ON MONDAY, December 11th, two days after he first heard the rumor about Joe Conti coming to the LCB, Newman got a call from Rendell. The two exchanged pleasantries, and then, according to Newman, the Governor said he wanted Newman to appoint Conti CEO at the next board meeting, that Wednesday. Newman says he told the Governor he had “real concerns that this will make me a paper tiger,” and asked if the Governor would sit down with him to discuss them. The Governor, according to Newman, said, “No problem, we’ll get together.” According to Governor Rendell, the conversation went very differently: Newman was accepting of the decision to appoint Conti. “I asked if he had a problem with that,” Rendell says, “and Jonathan’s response was, ‘No, Governor, I like Joe Conti, I can work with him, but please don’t make me irrelevant.’ I remember that distinctly, because of the word ‘irrelevant.’ It was almost a plaintive cry. I said, ‘Jonathan, you’re never going to be irrelevant, your leadership is very important to me. … ’ And Jonathan said, ‘Thank you, Governor, I understand,’ and that’s why I was so shocked when he went off the way he did.”
On the Wednesday vote appointing Conti, Newman dissented, arguing that it abrogated the board’s duties and was, in its haste and the lack of a national search, contrary to principles of good government. His arguments struck several colleagues as disingenuous. He wasn’t exactly the poster boy for meritocracy. He was the son of regionally famous plastic surgeon Julius “Dr. Nose” Newman, and family money had bankrolled his involvement in Republican politics — capped by a failed Congressional bid — and his cherished hobby of raising racehorses. He had a seat on the state’s lawyer disciplinary board, which is overseen by the Supreme Court, on which his mother was a justice. (She has since stepped down to work at Cozen O’Connor, where her brother is a partner.) And he first arrived at his seat on the LCB as a political appointee under Governor Ridge. “Look,” says a fellow appointee in the Rendell administration. “I didn’t get my job through the classifieds, and neither did Jonathan. I find the whole ‘good government’ thing a little over the top.”
As for Newman’s argument that the appointment would gut the board’s authority, “Joe Conti works for the board,” says an administration source. “The board assigns responsibilities to the CEO. The other board members clearly understood that.”
Despite accusations of “sour grapes” and “bellyaching” by Rendell spokeswoman Kate Phillips, the lion’s share of press sided with Newman, and Joe Conti was part of the reason. During the 2005 legislative pay-raise scandal, he had made an offhand quip that he couldn’t return his raise because he’d already spent it on a water heater. He was quickly dubbed “Senator Water Heater,” and became a symbol of an out-of-touch Harrisburg legislature. When it came time for reelection, he decided to retire from politics. The seemingly overnight announcement that he would become the $150,000-a-year CEO of the LCB smacked of a political payoff (it has been rumored that Conti was Rendell’s spy in the GOP caucus), and while Conti was very familiar with LCB issues from his work in the Senate, some of the arguments in support of his qualifications for the job were flimsy at best. (Citing the fact that he was a former restaurateur as evidence of his experience with “licensee issues” was equivalent to suggesting that the holder of a driver’s license is qualified to run a Department of Motor Vehicles.) Newman’s decisions to speak out against his political patrons and then to resign were almost invariably reported as courageous stands. The result was one of the greatest PR debacles of Rendell’s governorship. Newman says that in the months after he resigned, he received nearly 500 letters and e-mails from consumers, store employees and LCB staff, “absolutely outraged and supporting what I did.”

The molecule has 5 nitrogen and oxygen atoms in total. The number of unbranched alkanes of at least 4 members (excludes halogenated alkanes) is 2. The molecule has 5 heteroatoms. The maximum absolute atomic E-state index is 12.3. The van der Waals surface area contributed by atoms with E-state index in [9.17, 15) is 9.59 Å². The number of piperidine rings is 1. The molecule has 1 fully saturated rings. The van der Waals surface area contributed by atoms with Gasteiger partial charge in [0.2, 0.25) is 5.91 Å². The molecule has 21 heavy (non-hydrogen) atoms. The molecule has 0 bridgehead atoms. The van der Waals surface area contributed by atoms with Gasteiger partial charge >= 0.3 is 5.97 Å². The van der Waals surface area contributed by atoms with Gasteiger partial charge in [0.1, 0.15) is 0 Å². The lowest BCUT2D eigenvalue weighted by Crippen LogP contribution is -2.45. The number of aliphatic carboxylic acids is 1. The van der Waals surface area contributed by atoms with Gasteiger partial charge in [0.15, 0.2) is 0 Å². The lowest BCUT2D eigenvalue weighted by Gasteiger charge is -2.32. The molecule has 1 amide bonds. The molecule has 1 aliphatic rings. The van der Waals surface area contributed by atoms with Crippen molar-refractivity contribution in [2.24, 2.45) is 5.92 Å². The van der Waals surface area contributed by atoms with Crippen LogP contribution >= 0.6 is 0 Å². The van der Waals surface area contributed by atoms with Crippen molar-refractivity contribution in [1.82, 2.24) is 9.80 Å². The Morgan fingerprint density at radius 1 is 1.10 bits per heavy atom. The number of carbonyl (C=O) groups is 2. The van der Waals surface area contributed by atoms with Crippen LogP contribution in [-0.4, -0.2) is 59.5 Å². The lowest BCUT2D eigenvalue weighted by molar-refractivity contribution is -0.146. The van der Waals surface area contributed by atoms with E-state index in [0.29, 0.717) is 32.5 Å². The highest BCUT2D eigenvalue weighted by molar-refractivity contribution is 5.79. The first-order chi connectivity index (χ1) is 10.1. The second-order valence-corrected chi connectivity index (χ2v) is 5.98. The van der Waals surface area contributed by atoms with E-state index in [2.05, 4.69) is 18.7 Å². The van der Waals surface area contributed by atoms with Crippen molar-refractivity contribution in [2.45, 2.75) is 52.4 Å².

“I’m sorry about the way it ended up,” Rendell says, “but not because of bad publicity. I lost a friend and an ally. We did great things together. I love him, but Jonathan is not a good expense guy. I think a Newman/Conti team would have been a great team.”
IT SEEMS THAT Newman could have kept right on doing what he was doing. Joe Conti is adamant that his job is to implement the agenda set by the board, and at a recent board meeting, he barely spoke, while Stapleton ran the show. Conti sounds a democratic note in laying out the LCB’s near future. His focus, he says, will be on raising the 500 lesser state stores closer to the level of the Premium Collection stores. The Chairman’s Selections were a success, Conti acknowledges, but only in a limited number of stores. There are plans to modernize and renovate stores, change floor layouts to make them more customer-friendly, name individual stores to brand them, and overhaul the LCB’s computer systems. The new motto, Conti says, is “Team LCB.”
In February, P.J. Stapleton and Tom Goldsmith joined the LCB’s wine-buying team on a trip to Napa and Sonoma and made the largest Chairman’s Selection purchase ever — 68,000 cases, not just of the program’s usual California wines, but of wines from France and Spain as well. And post-Newman, the LCB has added two further price tiers of marked-down wines: one called Power Purchase (wines $9 and below), and the other the Sommelier Collection (wines $29.99 and over; these are “highly allocated, difficult-to-find wines from around the world, at competitive prices, that were not previously available in Pennsylvania,” according to Stapleton).
While the new leadership is clearly less focused on wine than was Newman, fears of a regression to the system’s Soviet era seem overblown. It’s too soon to know whether the “Team LCB” concept will do anything more than make the bureaucracy’s employees feel better, or how exactly the regime change will affect the customers who under Newman were king. But his replacement as chairman is unlikely to provoke such strong feelings, either positive or negative. When I went to see P.J. Stapleton at his law office in Center City in March, he responded to my greeting of “Chairman” with a dismissive wave of his hand. “Call me P.J.,” he said. “The ‘chairman’ shit isn’t my cup of tea.”
Comments on this story? Please send them to us.